KILLINGTON-After officially announcing the initiative in May,
organizers are hopeful that summer fundraising efforts will help
them to equip students at Killington Elementary School with iPads
and interactive textbooks for this school year.
All Killington property owners have now received a letter from
The Sherburne Education Foundation regarding details about a their
fundraising effort, Killington Selectman Jim Haff says.
"Just this year, we began to use the iPad as a powerful and
versatile tool for students who experience learning challenges and
quickly noted the wide variety of benefits that would enhance
learning for all students," Peter L. Phelps, a parent volunteer
spearheading the initiative in Killington, states in the letter on
behalf of The Sherburne Education Foundation. "We see the iPad
combined with interactive textbooks as the wave of the future in
education," it continues.
This initiative certainly puts KES on par with those schools in
Vermont (and nationwide) with the best of reputations for
education. Rural Vermont might seem an unlikely place for
technologically advanced classrooms, but KES is not the first or
only small town school that is fast adopting technology.
Enosburgh, Vt., part of Franklin Northeast Supervisory Union,
adopted the so-called "1-to-1" iPad initiative last August,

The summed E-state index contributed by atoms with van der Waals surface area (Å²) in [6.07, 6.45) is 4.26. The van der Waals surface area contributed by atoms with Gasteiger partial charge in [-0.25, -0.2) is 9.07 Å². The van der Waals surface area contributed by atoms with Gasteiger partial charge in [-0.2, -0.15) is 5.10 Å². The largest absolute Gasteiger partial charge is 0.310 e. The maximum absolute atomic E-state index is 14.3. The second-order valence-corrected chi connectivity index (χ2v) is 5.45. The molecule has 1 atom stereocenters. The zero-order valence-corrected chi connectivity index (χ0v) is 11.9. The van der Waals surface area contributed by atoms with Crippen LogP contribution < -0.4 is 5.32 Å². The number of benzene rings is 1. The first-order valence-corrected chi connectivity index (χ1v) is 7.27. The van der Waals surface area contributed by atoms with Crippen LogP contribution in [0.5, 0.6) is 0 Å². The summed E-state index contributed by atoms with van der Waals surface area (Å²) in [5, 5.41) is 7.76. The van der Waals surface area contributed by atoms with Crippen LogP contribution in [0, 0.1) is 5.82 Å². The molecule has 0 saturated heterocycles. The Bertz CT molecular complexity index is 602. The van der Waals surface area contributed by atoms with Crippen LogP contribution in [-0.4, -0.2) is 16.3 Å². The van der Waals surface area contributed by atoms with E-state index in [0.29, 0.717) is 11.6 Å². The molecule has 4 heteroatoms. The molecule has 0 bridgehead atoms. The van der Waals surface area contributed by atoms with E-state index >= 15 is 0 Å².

becoming the first school in the state to issue iPads to every
student in high school- about 350 - as well as 60 students in
elementary school, including kindergarteners.
The most recent Education Technology Report issued by VDE Jan
31, 2012, says that just over 6,000 students in 75 schools were
involved in 1:1 computing programs during the 2010-2011 school
year. Roughly 1,000 of those devices were iPads, a much more
personal learning device, the report notes. VDE helped establish
over 25 of those 1:1 programs with innovative grants last
The end goal is for every student K-6 at KES (about 75 total
students) to have an iPad, but organizers expect the first round
purchase to be much smaller. Phelps remains hopeful that enough can
be raised the first year to cover the cost of 15 computers - enough
for a classroom and a good first benchmark.
The Sherburne Education Foundation plans to purchase the second
version of the iPad at $399 each, plus a MacBook Pro and two
Learning Labs that are needed for powering and syncing the iPads.
The total cost to fund the school will be about $30,000, which
includes discounts for educators and for bulk purchasing (for every
10 iPads you get $200 off), Phelps explained.
"Towns with highly prized schools are magnets for families for
whom education is a priority… please consider a donation of any
size to the Sherburne Education Fund," the Fund state in the
Donations can be made to the Sherburne Education Fund, 686
School House Road, Killington Vt. 05751